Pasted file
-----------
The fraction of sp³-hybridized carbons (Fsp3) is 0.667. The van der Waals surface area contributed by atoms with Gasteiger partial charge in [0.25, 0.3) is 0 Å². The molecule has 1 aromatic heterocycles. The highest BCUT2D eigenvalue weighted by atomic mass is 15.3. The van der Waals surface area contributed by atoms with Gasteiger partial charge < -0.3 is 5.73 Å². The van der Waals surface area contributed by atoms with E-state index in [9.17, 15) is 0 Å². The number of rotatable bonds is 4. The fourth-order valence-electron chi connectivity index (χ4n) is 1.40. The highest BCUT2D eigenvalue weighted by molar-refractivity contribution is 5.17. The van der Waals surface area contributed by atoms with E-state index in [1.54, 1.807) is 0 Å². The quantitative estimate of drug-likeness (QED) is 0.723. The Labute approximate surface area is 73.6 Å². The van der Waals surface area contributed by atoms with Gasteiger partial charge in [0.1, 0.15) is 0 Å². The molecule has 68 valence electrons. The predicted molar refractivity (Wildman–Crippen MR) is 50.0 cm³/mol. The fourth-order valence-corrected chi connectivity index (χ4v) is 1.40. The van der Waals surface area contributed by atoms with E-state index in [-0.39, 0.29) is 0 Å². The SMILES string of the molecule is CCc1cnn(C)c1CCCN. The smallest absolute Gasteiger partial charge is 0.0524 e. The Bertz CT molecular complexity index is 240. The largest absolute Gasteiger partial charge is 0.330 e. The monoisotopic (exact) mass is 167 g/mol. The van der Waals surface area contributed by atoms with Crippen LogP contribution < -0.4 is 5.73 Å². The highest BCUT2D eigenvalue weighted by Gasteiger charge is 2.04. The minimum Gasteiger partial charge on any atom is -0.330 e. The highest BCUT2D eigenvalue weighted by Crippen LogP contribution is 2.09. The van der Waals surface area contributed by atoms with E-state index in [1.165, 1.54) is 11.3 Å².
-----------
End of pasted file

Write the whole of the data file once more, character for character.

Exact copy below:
The fraction of sp³-hybridized carbons (Fsp3) is 0.667. The van der Waals surface area contributed by atoms with Gasteiger partial charge in [0.25, 0.3) is 0 Å². The molecule has 1 aromatic heterocycles. The highest BCUT2D eigenvalue weighted by atomic mass is 15.3. The van der Waals surface area contributed by atoms with Gasteiger partial charge < -0.3 is 5.73 Å². The van der Waals surface area contributed by atoms with E-state index in [9.17, 15) is 0 Å². The number of rotatable bonds is 4. The fourth-order valence-electron chi connectivity index (χ4n) is 1.40. The highest BCUT2D eigenvalue weighted by molar-refractivity contribution is 5.17. The van der Waals surface area contributed by atoms with E-state index in [1.54, 1.807) is 0 Å². The quantitative estimate of drug-likeness (QED) is 0.723. The Labute approximate surface area is 73.6 Å². The van der Waals surface area contributed by atoms with Gasteiger partial charge in [0.1, 0.15) is 0 Å². The molecule has 68 valence electrons. The predicted molar refractivity (Wildman–Crippen MR) is 50.0 cm³/mol. The fourth-order valence-corrected chi connectivity index (χ4v) is 1.40. The van der Waals surface area contributed by atoms with E-state index in [-0.39, 0.29) is 0 Å². The SMILES string of the molecule is CCc1cnn(C)c1CCCN. The smallest absolute Gasteiger partial charge is 0.0524 e. The Bertz CT molecular complexity index is 240. The largest absolute Gasteiger partial charge is 0.330 e. The monoisotopic (exact) mass is 167 g/mol. The van der Waals surface area contributed by atoms with Crippen LogP contribution < -0.4 is 5.73 Å². The highest BCUT2D eigenvalue weighted by Gasteiger charge is 2.04. The minimum Gasteiger partial charge on any atom is -0.330 e. The highest BCUT2D eigenvalue weighted by Crippen LogP contribution is 2.09. The van der Waals surface area contributed by atoms with E-state index in [1.165, 1.54) is 11.3 Å².